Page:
Rat has watched with interest the unfolding, and what now may be the unraveling, of “Clean Energy Jobs Act” (CEJA), a coal pile of policy proposals to get us away from burning hydrocarbons and move us to “renewable” energy. It has been in circulation for months in the Wisconsin Legislature, and was a product of a task force convened by Governor Jim Doyle to look at global warming.
It was always questionable how much the bill had to do with jobs, and now it’s even questionable how much it has to do with clean energy.
Unless, that is, you call hydropower – power generated by dams – clean. It certainly is renewable because the rivers always run, but river rats have always been suspect of hydro because of the damage it does to rivers. (And, in developing countries, the damage it does to people who get displaced by the flooding for the reservoirs.)
It’s very unlikely we’ll see any new hydro dams in
Hydropower was deemed “renewable” by the Global Warming Task Force and therefore deemed so in the legislation. That put it on par with wind and solar and biofuels and other things – all energy that can be produced in
That would have undercut a fundamental premise of the CEJA legislation – encouraging the development of renewable energy generated in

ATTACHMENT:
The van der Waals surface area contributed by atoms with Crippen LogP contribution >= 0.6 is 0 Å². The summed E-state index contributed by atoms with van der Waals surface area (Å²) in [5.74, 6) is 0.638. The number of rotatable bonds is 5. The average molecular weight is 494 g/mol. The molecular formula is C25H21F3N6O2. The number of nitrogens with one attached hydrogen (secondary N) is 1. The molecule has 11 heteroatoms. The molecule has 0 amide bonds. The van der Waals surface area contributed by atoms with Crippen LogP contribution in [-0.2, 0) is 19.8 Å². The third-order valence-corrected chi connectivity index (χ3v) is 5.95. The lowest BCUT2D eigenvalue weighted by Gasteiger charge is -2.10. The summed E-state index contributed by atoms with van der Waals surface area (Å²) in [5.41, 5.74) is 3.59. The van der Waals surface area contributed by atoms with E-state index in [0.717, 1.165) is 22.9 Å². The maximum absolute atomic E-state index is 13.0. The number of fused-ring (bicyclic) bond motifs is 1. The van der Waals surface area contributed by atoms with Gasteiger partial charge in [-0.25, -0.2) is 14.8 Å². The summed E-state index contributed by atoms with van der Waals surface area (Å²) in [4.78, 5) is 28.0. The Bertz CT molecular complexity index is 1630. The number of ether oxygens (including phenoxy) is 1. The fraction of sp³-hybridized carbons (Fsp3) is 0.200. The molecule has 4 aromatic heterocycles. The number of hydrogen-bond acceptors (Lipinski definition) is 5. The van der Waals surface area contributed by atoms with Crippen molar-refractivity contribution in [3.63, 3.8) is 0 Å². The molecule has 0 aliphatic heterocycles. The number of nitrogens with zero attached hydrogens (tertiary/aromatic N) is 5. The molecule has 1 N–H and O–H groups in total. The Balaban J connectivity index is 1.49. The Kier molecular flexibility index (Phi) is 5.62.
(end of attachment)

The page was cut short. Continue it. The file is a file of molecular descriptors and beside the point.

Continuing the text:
The bill was amended last week, and things appear to have gotten worse. The only tiny barrier to Manitoba Hydro providing ALL “renewable” energy in Wisconsin is some paperwork shuffled between Manitoba and Wisconsin “regarding the final licensure of two existing hydroelectric projects in Manitoba” (emphasis ours). (The quote is from the Wisconsin Legislative Council’s overview of changes to the bill.) That’s a pretty low threshold: native Canadians have fought with the utility over the decades, but there’s little history of Manitoba Hydro not getting its way, especially for dams already built.
CEJA has been compromised in other ways, and conservation groups are acting like it’s the drunk uncle at the party – entertaining at first, embarrassing as time went on. We’ll know its fate in a few days’ time.